Dedicated surfers are constantly in search of the perfect wave. For many, the search has ended in Costa Rica, the “Hawaii of Latin American surf.” You’re spoiled for choice, with dozens of world-class venues and no shortage of surf camps, surf schools, and rental outlets.
The Caribbean Coast
The Caribbean has fewer breaks than the Pacific but still offers great surfing. Waves are short yet powerful rides, sometimes with Hawaiian-style radical waves. The best time is late May through early September and December–March (when Atlantic storms push through the Caribbean, creating three-meter swells).
A 20-minute boat ride from Puerto Limón is Isla Uvita, with a strong and dangerous left. Farther south there are innumerable short breaks at Cahuita. Still farther south, Puerto Viejo has the biggest rideable waves in Costa Rica. Immediately south, Playa Cocles is good for beginners.
Guanacaste and the Northwest
Surfing is centered on Santa Rosa National Park. The best time is during the rainy season (May–November). Hot spots such as Witch’s Rock at Playa Naranjo (one of the best beach breaks in the country) require a 4WD vehicle for access, but surf excursions operate from Nicoya beach resorts.
The Nicoya Peninsula
Nicoya offers more than 50 prime surf spots, more than anywhere else in the nation. Tamarindo is the surfing capital and an excellent jumping-off place for a surf safari south to more isolated beaches. Just north of Tamarindo is Playa Grande, with a five-kilometer-long beach break acclaimed as Costa Rica’s most accessible consistent break. There’s fine surfing the whole way south from Tamarindo, including at Playa Avellanas and Playa Negra, a narrow beach with fast waves breaking over a coral shelf — definitely for experts only when the waves are big. Continuing south you’ll find Nosara and Playas Sámara, Coyote, Manzanillo, and Malpaís, all with good surf, lively action, and several surf camps.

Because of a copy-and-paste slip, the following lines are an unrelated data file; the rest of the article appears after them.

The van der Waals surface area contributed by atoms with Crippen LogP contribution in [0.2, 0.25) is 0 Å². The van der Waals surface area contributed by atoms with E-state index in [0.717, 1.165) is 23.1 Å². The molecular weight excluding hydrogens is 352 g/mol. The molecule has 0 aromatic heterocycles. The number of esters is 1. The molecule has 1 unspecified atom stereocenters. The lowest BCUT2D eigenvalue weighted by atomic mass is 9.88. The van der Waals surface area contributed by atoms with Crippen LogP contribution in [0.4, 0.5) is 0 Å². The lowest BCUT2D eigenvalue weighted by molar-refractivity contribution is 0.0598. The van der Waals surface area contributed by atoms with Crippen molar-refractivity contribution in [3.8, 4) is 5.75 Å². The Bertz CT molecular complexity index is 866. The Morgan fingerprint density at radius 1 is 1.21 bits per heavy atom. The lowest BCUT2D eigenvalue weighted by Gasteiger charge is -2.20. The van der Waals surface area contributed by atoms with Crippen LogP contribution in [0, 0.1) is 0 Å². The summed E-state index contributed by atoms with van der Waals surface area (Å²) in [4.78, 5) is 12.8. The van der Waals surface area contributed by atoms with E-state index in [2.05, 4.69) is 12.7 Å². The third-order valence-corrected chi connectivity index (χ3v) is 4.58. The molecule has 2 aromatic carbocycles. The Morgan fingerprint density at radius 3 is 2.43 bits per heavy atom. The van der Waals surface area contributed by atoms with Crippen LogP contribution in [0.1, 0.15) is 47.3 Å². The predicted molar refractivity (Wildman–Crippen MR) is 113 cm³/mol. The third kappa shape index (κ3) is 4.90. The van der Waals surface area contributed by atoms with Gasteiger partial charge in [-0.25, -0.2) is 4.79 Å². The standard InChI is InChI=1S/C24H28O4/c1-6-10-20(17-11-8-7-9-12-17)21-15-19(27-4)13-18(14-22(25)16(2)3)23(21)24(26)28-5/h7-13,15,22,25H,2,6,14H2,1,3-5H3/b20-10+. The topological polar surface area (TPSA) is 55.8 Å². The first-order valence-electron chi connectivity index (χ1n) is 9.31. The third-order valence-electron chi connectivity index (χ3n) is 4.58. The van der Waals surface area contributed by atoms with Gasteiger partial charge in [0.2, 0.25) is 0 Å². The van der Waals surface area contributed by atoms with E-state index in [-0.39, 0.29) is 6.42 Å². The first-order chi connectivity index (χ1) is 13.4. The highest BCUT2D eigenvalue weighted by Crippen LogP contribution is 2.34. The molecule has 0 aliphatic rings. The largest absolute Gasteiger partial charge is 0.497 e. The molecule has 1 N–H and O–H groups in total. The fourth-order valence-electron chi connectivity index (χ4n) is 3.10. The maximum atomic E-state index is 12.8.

The best time is July to December. Central Pacific surfing centers on Jacó, though the waves there really appeal to beginners and intermediates. Farther south lie Playa Hermosa, which has expert beach breaks and an international contest every August, and Playas Esterillos Este and Oeste. Farther south, what Manuel Antonio lacks in consistency it more than makes up for in natural beauty. Dominical has “militant” sandbars and long point waves in an equally beautiful tropical setting.
Golfo Dulce and the Osa Peninsula
The cognoscenti head to Pavones, on the southern shore of the Golfo Dulce. On a decent day, the fast, nearly one-kilometer left break is one of the longest in the world. The waves are at their grandest in rainy season, when the long left point can offer a three-minute ride. Cabo Matapalo, on the Osa Peninsula, is another top spot.
Excerpted from the Eighth Edition of Moon Costa Rica.